Close Call: A Liz Carlyle Novel (Liz Carlyle Novels)
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The Arab Spring has swept through the Middle East and Liz Carlyle and her compatriots in the Thames House's counter-espionage division are racing to investigate arms deals in Yemen. There's a UN embargo forbidding any member country from supplying arms to either side in the uprisings, but Andy Bokus, head of the CIA's London Station, has evidence that the weapons being smuggled into Yemen are not only being sold to both sides, but are coming from a connection in the UK―a highly embarrassing black mark on the government and, if true, full of disastrous consequences.
British-American cooperation widens as Liz teams up with her old rival Bruno McKay, MI6's Head of Station in Paris, and Isobel Florian of the French domestic service, the DCRI, to trail and trap the elusive weapons dealer. The evidence points to a former French intelligence officer, Antoine Milraud, who leads them all on a mad chase across Europe until investigators witness him passing something to an elegantly dressed, very mysterious man.
When Milraud is caught and informs on his fellow conspirators, Liz finds herself embroiled in a larger, potentially explosive situation that twists all the way back to what she feared most―that the arms are being sold through the UK, and the mysterious man is closer and more capable of brutal violence than she ever could have imagined.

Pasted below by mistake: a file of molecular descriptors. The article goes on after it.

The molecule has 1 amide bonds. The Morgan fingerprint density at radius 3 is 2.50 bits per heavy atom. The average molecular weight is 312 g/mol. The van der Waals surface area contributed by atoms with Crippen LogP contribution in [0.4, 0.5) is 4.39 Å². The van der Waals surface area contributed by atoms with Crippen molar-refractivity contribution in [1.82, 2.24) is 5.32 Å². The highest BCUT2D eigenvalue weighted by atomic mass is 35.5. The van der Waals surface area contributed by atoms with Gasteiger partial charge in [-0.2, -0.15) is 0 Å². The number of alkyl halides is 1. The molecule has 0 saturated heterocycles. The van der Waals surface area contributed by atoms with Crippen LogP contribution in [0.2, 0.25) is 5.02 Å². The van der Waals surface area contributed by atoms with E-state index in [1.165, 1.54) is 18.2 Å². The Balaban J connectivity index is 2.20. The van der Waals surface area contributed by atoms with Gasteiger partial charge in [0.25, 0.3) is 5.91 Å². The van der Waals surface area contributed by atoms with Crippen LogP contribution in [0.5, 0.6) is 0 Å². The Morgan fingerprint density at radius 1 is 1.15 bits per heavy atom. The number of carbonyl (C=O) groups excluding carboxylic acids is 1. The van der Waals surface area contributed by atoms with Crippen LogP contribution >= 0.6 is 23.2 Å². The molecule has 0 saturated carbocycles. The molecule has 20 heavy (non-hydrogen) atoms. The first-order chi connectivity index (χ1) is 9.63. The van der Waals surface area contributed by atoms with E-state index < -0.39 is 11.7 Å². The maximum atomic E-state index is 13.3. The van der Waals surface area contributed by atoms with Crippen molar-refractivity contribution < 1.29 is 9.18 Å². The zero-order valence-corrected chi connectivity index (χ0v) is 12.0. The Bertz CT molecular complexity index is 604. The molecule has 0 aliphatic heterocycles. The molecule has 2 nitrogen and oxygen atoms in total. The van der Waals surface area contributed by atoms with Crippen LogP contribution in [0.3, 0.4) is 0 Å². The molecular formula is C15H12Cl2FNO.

– than her usual return home after the club’s closing. She was worried about being the only one released. It must have been Halliday’s doing, she decided. Hadn’t he told her he would look after her? But she wished he hadn’t done it this way. The other girls were bound to wonder what set her apart. They were loyal to her, but only up to a point. She did her best to look after them, and she could protect them from the drunks or abusers or the ones who didn’t want to pay. But there was no
phone in the hall rang. ‘I’d better get that,’ she said. Peggy started to make her excuses but Mrs Donovan waved her in. ‘Come inside and close the door before you catch your death.’ While she went to the phone, Peggy waited patiently in the hall. The woman wasn’t long. ‘Bloody tele sales,’ she announced, coming back into the hall. ‘They are a nuisance,’ said Peggy, shivering slightly. It was a raw day outside, and in her anxiety to look authentic she had not put enough clothes on. The weather
Chief thought for a moment, then said, ‘Here’s what I propose. I said we were just about ready to confront him with what we’ve learned in our investigation. Well, we’ll bring that confrontation forward and we’ll do it tomorrow morning. I’ll make it quite clear to him that we have enough on him to prosecute him for corruption, and if he’s convicted he’s likely to get a good stretch in prison, which he’ll know anyway. ‘If you agree, I’d like to add that we have now learned that he may be involved
quietly, ‘Nothing doing. And no sign of him through the window. I can see into the living room.’ Carnier said, ‘Are you sure the buzzer’s working? Maybe you should knock.’ ‘I can hear the buzzer from outside. The walls of this place are paper-thin.’ ‘Maybe he’s in the shower – or asleep. Try knocking.’ So this time Philippe knocked on the door as well as pushing the buzzer again. ‘That’s enough,’ said Isabelle. ‘He’ll alert the neighbours and they’ll think it strange he’s so persistent.’ But
the derby tomorrow, at Old Trafford.’ He handed the ticket to Liz. As she studied it, he added, ‘They’re like gold dust.’ Liz handed the ticket to Pearson, and said, ‘We’ve dug pretty deep into young Atiyah’s past but I’ve never seen anything in the file about a love of football. Nor that he had the money to fund this sort of expense.’ She turned to the policeman. ‘Do you ever go to Old Trafford?’ ‘I’ve been known to attend a match,’ he admitted. ‘Do they search you when you go through the